The Senate Commerce Transportation and Safety Subcommittee held a hearing in February 2020 where numerous groups raised concerns about issues in the trucking industry. One of these issues was the introduction of a bill in 2019 that would allow CDL holders under 21 to travel outside of their state. West Virginia, like all states except Hawaii, allows 18- to 20-year-old CDL holders to travel only intrastate.
During the hearing, various spokespeople from groups like the Owner-Operator Independent Drivers Association and Truck Safety Coalition raised objections against the bill. The executive vice president of the OOIDA, for instance, said that the bill is intended to fight a driver shortage that, in reality, does not exist. Any measure meant to address a shortage will only compound actual problems in the industry.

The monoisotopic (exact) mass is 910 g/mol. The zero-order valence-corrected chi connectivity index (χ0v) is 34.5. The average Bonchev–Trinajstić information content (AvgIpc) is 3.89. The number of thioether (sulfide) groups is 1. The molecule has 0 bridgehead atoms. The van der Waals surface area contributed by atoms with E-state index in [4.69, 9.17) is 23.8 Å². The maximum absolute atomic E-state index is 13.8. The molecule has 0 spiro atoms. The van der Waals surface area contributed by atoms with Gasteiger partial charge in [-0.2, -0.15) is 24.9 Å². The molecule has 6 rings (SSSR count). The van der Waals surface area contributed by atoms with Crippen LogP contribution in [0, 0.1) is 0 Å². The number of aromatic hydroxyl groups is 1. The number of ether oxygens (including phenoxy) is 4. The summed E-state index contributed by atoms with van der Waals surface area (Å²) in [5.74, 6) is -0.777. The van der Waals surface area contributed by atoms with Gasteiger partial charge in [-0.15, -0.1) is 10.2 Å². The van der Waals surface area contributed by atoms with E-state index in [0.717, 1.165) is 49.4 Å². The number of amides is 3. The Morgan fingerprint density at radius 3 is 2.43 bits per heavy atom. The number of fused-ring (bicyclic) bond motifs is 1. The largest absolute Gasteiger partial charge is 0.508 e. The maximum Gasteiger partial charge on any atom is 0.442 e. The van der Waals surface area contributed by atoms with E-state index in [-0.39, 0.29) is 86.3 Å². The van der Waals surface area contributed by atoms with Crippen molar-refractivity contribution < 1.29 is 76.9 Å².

The president of the Truck Safety Coalition argued that the bill may only wind up increasing the already high rate of crashes among truckers aged 18 to 20. Teen truckers are inexperienced and bound to have trouble in unfamiliar states.
The bill does have a provision for this. It proposes to set up an apprenticeship program where truckers under 21 complete 400 driving hours before heading interstate. A trucker 21 or older would be required to accompany the driver for at least 240 of those hours.
There are a number of ways that truckers, whatever their age or level of experience, can cause a crash. They may exceed the hours-of-service regulations, committing log book violations as a result, and crash because they were drowsy. Alternatively, they may distract themselves with their phone or other technology. Victims may want to know if they have grounds for a claim against the employer of the guilty trucker, and to this end, they might schedule a legal evaluation.